Essay Contest Winner - 2nd Place
My Most Memorable Belly Dance Moment
Memorable moments in my belly dance "lifetime", have been abundant and not always been about myself, they also include my experiences with my dance troupe. For 35 years I've been learning, choreographing, performing, and teaching this wonderful art and there are always some very memorable moments to share. Probably my most memorable moment was when I first began to perform at the age of 25.
The first time I performed as a solo dancer in a restaurant with a live band will always be a treasured memory for me. My teacher, Cheri Miller, a renowned Connecticut dancer from years ago, felt I was good enough (a student for 5 years) to be a part of her "new talent night" at the Horseless Carriage Restaurant.
I can remember how excited I was .... Heart pounding, nerves tingling, feeling faint. The week before was a meticulous preparation of costume. I ironed my skirt, my veil, making it flawless against wrinkles that I knew could be seen in the night club's low lighting. Extra hooks and snaps were added to my bra and belt to assure no accidental embarrassing scenes of bare flesh would be exposed. Zill elastics were reissued and sewn snuggly around my fingers warding off any unwanted flying saucer zills whirling out into my audience and grotesquely landing in someone’s forehead. I had observed other dancers during their performances and had hopefully learned what to do and what not to do. I WAS READY!
Then, it was time for me to perform. I stood off stage, just around the corner out of sight from the audience trying desperately not to hyper-ventilate. I heard the drummer tap his hands on the dumbeg lightly as the oud player softly strummed along with him. "And now Ladies and Gentlemen," I heard the Oud player say as my mouth became part of the Sahara Desert, “As part of our New Talent Night, please welcome our first performer, the beautiful - "Shalimar". As much as I wanted to throw up at that moment, a flash quick vivid image of me someday sitting with grandchildren on knee and reminiscing how I danced as a belly dancer in a night club briefly came to mind. A smile came across my face, "this is exciting and what life is all about," I agreed with myself, "lasting memories to share." “I can do this!” I took a deep breath as the music came to form, and I sashayed out onto stage.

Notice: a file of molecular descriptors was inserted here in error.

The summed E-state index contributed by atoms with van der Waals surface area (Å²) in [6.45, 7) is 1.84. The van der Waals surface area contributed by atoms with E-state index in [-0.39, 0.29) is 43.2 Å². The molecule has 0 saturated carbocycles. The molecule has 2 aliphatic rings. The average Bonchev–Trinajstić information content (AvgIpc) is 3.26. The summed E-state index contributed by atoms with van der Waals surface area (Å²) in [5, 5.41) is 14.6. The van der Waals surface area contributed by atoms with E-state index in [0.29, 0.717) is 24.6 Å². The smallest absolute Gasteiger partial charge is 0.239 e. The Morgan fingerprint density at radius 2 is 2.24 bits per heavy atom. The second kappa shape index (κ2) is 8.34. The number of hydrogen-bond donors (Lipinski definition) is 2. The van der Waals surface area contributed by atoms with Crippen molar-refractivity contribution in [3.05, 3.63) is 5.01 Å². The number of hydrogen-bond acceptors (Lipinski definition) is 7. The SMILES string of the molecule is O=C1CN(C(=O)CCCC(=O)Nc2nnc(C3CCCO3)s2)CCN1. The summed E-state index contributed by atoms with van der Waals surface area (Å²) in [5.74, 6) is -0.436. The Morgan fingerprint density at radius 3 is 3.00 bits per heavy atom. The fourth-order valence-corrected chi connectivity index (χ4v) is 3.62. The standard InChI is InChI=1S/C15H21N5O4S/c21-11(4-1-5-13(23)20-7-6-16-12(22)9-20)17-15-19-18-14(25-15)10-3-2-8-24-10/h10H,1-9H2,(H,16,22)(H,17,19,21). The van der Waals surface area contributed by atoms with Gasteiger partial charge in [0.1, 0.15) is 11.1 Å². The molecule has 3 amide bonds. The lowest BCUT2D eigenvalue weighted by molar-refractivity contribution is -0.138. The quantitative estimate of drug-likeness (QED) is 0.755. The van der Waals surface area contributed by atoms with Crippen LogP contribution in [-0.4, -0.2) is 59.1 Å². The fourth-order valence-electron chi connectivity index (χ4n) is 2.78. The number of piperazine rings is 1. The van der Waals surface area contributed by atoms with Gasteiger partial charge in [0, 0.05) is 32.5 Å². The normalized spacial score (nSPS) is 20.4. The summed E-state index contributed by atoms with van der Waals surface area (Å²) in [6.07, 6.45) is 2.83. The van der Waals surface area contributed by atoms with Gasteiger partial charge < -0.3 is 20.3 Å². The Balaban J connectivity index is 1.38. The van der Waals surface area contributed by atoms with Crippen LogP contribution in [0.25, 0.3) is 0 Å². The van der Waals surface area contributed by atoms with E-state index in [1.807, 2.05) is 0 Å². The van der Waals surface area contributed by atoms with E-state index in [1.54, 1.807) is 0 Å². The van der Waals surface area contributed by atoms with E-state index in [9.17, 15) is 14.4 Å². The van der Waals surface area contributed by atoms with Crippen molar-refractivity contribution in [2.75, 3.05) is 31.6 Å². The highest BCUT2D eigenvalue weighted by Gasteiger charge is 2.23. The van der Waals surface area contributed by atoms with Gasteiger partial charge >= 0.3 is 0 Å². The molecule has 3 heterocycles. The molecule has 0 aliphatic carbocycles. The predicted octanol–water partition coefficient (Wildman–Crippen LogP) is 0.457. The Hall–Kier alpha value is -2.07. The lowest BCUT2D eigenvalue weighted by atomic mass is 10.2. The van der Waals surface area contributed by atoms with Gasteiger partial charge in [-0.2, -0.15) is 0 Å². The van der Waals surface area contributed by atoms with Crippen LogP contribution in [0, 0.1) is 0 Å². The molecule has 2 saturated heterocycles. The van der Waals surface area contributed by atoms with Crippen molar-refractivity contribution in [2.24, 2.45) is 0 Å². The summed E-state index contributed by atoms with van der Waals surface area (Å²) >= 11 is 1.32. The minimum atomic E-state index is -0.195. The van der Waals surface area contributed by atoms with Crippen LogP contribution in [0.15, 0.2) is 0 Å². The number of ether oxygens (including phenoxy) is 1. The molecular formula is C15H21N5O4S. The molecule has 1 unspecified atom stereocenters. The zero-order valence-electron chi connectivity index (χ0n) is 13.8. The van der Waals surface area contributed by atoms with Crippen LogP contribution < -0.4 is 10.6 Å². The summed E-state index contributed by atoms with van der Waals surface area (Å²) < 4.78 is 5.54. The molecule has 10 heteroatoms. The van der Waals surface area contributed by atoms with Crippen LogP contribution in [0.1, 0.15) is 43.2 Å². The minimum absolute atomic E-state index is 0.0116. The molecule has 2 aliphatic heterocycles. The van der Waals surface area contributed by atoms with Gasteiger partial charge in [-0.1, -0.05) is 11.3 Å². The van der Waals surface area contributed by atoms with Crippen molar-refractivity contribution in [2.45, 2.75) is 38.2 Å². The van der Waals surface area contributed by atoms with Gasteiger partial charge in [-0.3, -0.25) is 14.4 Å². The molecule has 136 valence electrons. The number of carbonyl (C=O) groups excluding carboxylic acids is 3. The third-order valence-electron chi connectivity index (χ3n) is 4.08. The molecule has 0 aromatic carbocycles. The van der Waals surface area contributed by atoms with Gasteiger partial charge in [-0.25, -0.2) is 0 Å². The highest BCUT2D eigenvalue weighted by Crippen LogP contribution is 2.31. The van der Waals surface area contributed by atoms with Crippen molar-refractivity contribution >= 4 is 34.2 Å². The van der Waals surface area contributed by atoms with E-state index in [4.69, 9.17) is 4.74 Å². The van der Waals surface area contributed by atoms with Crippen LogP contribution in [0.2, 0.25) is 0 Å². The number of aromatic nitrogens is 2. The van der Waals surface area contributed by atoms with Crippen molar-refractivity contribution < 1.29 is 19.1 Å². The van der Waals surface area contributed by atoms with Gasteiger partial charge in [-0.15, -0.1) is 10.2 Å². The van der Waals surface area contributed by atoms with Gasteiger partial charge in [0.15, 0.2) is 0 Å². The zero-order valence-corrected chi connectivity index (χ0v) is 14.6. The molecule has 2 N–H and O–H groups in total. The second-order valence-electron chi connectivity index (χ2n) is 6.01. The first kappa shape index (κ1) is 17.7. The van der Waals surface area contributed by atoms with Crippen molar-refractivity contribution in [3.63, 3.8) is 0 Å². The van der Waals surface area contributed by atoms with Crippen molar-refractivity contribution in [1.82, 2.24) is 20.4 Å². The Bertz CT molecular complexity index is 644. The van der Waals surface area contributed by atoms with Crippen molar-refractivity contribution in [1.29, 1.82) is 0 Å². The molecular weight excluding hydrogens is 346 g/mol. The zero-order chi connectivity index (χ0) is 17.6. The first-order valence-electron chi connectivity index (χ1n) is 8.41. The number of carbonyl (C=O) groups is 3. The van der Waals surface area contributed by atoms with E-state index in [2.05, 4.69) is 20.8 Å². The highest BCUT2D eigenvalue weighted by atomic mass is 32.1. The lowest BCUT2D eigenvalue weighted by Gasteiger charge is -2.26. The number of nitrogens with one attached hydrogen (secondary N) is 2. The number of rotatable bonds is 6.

Trying to look calm when inside I wanted to ask Scotty to “beam-me-up”, I began my parade around the dance floor imitating the dancers I had admired here many times before. Then a small voice came to my head…”am I hearing zills?” I looked around and realized that the zills I was hearing were my own. I felt detached from my body as I listened to them play. I tried to smile fighting the dryness of my two front teeth that seemed to grasp onto and claim the center of my lips as a cover-up. Needless to say, my smile now looked more like a grimace. I felt myself repeating the same step over and over. “I’m boring”, echoed in my head. I turned to the band and nodded my head, a queue I had watched dancers use to have the band change-up and go to the next song. Ah, a slow veil song. I took off my zills and put them down near the band. I began to swirl the veil, around and around and around and around, I must have been trying for the Guinness’s world record of veil swirling. The only deviation was when it got tangled in my hair. Okay, enough of this, I turned to the band and nodded again, and again they changed up into a drum solo. Hip right, hip left, hip right, hip left, I knew I looked like a knucklehead, I kept telling myself that over and over. A panicked voice screamed in my head, “What else can I do”. I looked at the band an again nodded. The change up, it was the finale, “whew, I was home free!” I shimmied around the stage gathering up my veil bidding farewell to my audience….and disappeared into the darkness of the hallway to the changing room.
“I did it!” I danced at a night club! I leaned against the door with a sigh and was proud of myself, I thought I did okay!
I did continue to perform at the Horseless Carriage and grew to become one of their house dancers. Our performances were anywhere from 25 to 45 minutes in length.
It’s been 30 years since that performance, and yes, I have sat my granddaughter on my knee and told her how “Nana” used to belly dance in the night clubs. And the funny part is, “Nana” still performs, still teaches, still choreographs, and still loves this beautiful art form. I give many dancers and students the chance to dance their first time as soloists and will always promote and encourage them to continue. I LOVE THIS DANCE!
Written by – Robin “Shalimar” Kelsey
Photo of Kaya by Brittany Oliphant